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Major Bank Fires Staffers Over Mock Islamic State Execution Video



HSBC fired six employees who staged spoof Islamic State-style execution video. (Image source: YouTube)

HSBC bank announced Tuesday that it had fired six employees who posted a video of themselves staging a mock Islamic State-style beheading video during a company team-building day, British media reported.

In the video, five men dressed in black and wearing balaclavas over their heads stand behind a colleague wearing an orange jumpsuit, the hallmark of the jihadi group’s execution videos.

As the “victim” kneels on the ground, one of the mock executioners raises a coat hanger — doubling as a knife — over his head while another colleague holds the victim’s shoulders down as if making to behead him.

One banker calls out “Allahu akbar” while another ululates in the high-pitched style of Arab women at celebrations, prompting chuckles from his colleagues.

An HSBC spokesman called the video “abhorrent.”

“We took the decision to sack the individuals involved,” the spokesman told Britain's Guardian newspaper. “This is an abhorrent video and HSBC would like to apologize for any offense caused.”

An unnamed source at the bank told the U.K. newspaper the Sun, “It’s shocking they would think this is funny.”

The Sun reported that the group posted the gag on Instagram and later removed it, but not before it was seen by colleagues. The Sun later posted it online.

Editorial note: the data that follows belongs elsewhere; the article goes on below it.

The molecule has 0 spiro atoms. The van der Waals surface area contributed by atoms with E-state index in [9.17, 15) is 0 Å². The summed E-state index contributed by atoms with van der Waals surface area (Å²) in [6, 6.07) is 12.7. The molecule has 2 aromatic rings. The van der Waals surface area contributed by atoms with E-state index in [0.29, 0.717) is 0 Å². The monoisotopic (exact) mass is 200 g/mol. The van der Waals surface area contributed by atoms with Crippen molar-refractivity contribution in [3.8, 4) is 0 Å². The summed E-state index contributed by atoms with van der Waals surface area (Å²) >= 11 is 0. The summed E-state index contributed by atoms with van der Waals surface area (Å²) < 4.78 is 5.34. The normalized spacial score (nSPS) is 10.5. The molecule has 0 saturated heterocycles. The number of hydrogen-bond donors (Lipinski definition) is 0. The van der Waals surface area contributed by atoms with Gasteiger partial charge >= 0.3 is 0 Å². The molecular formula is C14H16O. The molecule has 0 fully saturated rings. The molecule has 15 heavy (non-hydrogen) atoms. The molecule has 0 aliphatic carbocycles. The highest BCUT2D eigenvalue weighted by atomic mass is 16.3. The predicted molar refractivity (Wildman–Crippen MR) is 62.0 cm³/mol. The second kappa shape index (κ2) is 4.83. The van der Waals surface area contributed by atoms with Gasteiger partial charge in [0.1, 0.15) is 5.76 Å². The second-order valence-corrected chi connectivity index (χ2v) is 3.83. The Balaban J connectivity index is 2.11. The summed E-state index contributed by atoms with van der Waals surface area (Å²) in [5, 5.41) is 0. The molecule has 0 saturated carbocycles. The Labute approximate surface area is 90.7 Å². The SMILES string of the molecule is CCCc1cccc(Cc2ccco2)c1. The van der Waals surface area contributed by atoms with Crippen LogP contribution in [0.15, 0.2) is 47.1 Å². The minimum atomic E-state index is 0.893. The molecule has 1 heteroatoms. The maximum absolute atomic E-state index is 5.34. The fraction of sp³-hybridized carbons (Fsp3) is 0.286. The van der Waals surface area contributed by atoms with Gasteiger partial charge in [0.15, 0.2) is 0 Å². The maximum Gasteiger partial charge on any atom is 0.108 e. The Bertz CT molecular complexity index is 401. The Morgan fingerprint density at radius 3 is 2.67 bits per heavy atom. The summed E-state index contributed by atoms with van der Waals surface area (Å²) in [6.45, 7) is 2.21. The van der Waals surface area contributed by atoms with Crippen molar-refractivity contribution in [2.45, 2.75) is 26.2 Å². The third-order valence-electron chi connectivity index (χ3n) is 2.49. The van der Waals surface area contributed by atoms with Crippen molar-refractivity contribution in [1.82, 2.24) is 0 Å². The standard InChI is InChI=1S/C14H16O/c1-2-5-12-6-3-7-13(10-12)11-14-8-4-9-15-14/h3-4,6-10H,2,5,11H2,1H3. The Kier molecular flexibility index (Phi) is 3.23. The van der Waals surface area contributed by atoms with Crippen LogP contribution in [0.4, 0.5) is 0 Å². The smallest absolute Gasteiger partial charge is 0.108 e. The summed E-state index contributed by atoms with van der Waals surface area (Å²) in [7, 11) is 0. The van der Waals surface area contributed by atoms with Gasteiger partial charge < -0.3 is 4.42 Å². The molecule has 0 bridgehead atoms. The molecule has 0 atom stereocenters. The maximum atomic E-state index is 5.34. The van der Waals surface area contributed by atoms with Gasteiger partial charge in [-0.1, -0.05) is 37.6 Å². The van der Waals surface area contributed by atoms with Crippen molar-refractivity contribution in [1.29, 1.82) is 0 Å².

The Sun reported that the man in the orange jumpsuit is named Saf Ahmed.

Various British media outlets made note of the fact that British aid workers Alan Henning and David Haines were wearing orange jumpsuits in the video released of their beheading by Islamic State militants.

A 2012 U.S. Senate report found that HSBC’s lax oversight allowed terrorists and Mexican drug smugglers to launder their money in the U.S.

Last month, the bank agreed to pay a record £28 million, or $43.5 million, to Swiss authorities to close their investigation of “suspected aggravated money laundering” at its Swiss subsidiary.

The Guardian reported that the settlement meant that HSBC would not be prosecuted in Switzerland, nor would investigation findings be published.

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